Underrated albums #7: Blur " The Great Escape" (1995)

Blur‘s fourth album was released in 1995. The follow-up to their UK commercial breakthrough, it has become the most disputed album of the seven in their career. Much of that is due to an over-discussed battle with another band, which has overshadowed it. So, that’s all I’ll say about that part of the equation, and at most, just review it in on it’s own, or at least, as part of the Blur back catalogue.

The Great Escape is the third and final part of what is effectively a trilogy, the other two preceeding albums being, of course, Modern Life Is Rubbish and Parklife. Whilst Modern Life… had been conceived by a band who were seen as has-beens, the huge success of Parklife had made the band massive stars, now just as likely to be seen in teen magazines as in the music press. Given that there was just fifteen months between the third and fourth albums, maybe it seemed rushed. Granted there are a couple of tracks that might have been better as b-sides ‘Topman’ and ‘Dan Abnormal’, but then you can’t have it all.

There were four UK hit singles off the album, ‘Country House’ being the band’s first number one, and ‘The Universal, ‘Stereotypes’ and ‘Charmless man.’ Even to those who hadn’t heard the album, the knees-up ‘Country House’ was wildly different from the snarling ‘Stereotypes’ which might even have worked on the fifth album, while ‘Charmless Man’ showed that Pulp were not the only ones doing singalong social commentary. However ‘The Universal’ was utterly sublime, the sound of a band reaching for the stars.

There were also amazing album tracks, of which two ‘He Thought Of Cars’ and ‘Yuko and Hiro’ are included below. Blur might also have been the first band to work the word ‘Quango’ into a pop song as well.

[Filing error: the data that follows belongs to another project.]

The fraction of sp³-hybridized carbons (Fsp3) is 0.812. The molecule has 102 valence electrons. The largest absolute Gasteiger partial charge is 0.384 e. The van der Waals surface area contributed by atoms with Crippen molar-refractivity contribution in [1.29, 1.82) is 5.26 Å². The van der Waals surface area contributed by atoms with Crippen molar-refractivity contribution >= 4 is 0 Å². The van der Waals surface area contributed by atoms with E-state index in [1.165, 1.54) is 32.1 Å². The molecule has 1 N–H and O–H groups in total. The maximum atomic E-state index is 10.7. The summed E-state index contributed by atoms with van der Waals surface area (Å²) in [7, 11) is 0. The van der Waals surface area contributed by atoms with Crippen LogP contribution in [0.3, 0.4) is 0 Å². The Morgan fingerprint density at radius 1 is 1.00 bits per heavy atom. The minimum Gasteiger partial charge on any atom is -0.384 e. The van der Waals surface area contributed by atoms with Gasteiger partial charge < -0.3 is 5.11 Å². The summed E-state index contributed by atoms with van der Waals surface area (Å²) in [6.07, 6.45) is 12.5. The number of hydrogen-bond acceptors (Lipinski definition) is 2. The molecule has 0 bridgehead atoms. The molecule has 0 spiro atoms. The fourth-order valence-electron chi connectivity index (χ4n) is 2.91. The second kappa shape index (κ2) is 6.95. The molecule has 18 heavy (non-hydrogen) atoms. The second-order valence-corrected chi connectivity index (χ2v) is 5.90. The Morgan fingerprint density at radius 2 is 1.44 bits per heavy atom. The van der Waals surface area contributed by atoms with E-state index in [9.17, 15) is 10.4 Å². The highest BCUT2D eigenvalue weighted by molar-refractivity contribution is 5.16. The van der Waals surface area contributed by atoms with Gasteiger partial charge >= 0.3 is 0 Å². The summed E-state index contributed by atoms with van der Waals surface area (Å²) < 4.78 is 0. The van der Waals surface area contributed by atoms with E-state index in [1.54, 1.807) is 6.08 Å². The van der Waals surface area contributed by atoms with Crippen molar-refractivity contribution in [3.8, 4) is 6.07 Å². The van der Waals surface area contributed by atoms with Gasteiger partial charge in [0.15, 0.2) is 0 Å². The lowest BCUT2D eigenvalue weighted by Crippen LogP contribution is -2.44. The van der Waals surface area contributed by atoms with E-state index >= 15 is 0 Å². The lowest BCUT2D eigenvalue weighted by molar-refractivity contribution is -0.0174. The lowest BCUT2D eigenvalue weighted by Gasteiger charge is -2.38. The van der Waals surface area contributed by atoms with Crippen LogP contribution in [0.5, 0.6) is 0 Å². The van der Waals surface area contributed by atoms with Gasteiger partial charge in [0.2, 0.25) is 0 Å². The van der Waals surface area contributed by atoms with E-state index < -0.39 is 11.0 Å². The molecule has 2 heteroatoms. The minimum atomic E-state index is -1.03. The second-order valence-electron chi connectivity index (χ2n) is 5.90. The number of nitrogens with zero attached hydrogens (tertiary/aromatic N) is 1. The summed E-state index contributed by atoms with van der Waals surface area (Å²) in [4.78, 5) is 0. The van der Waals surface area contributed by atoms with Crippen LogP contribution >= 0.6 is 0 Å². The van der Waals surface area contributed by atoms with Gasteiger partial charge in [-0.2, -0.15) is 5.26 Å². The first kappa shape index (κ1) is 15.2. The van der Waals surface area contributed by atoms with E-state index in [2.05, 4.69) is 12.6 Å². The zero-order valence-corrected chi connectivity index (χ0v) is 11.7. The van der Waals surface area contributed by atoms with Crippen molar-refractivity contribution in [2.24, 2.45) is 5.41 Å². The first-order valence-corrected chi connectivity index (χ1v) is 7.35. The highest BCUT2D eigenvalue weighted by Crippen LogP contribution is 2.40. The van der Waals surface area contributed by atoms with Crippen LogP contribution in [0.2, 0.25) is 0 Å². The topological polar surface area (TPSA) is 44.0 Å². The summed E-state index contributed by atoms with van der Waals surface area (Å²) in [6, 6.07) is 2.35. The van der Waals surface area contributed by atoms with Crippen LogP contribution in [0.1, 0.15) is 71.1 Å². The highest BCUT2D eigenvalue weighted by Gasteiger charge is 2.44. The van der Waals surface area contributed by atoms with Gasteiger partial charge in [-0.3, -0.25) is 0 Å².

And of course, the next album was a complete departure. Blur deserve to be seen as the British Band of the Nineties, and this album is just as much as part of that claim as any of the others.

Forget the historical over-analysis and enjoy for what they are. Presenting four cuts from Blur’s most under-rated album:

Blur-‘Charmless Man.’ mp3

Blur-‘The Universal.’ mp3

Blur-‘He Thought Of Cars.’ mp3

Blur-‘Yuko and Hiro.’ mp3

As always, these will be up for one week only.

Buy The Great Escape here

3 thoughts on “Underrated albums #7: Blur " The Great Escape" (1995)

  1. I prefer it to parklife.. the best of the trilogy was mlir but great escape wasn’t far off it.

    I think parklifes greatest strength is it all fit together and flowed as an album should.. I guess it had feel to it.

    However if I go song for song great escape wins for me.

    Entertain me although a beside from same album session is girls and boys but darker and equally as catchy.

    Universal pips to the end

    Country house is the more relistenable radio hit over parklife and has the greatest antisolo of the 90s

    Yuko and Hiro sends shivers down my spine

    Best days could have been ripped straight from Ray Davies.

    He thought of cars another great bowiesque song

    I could go on.. it was parklife bit darker and without as much cheese and was a sign of what was to come.

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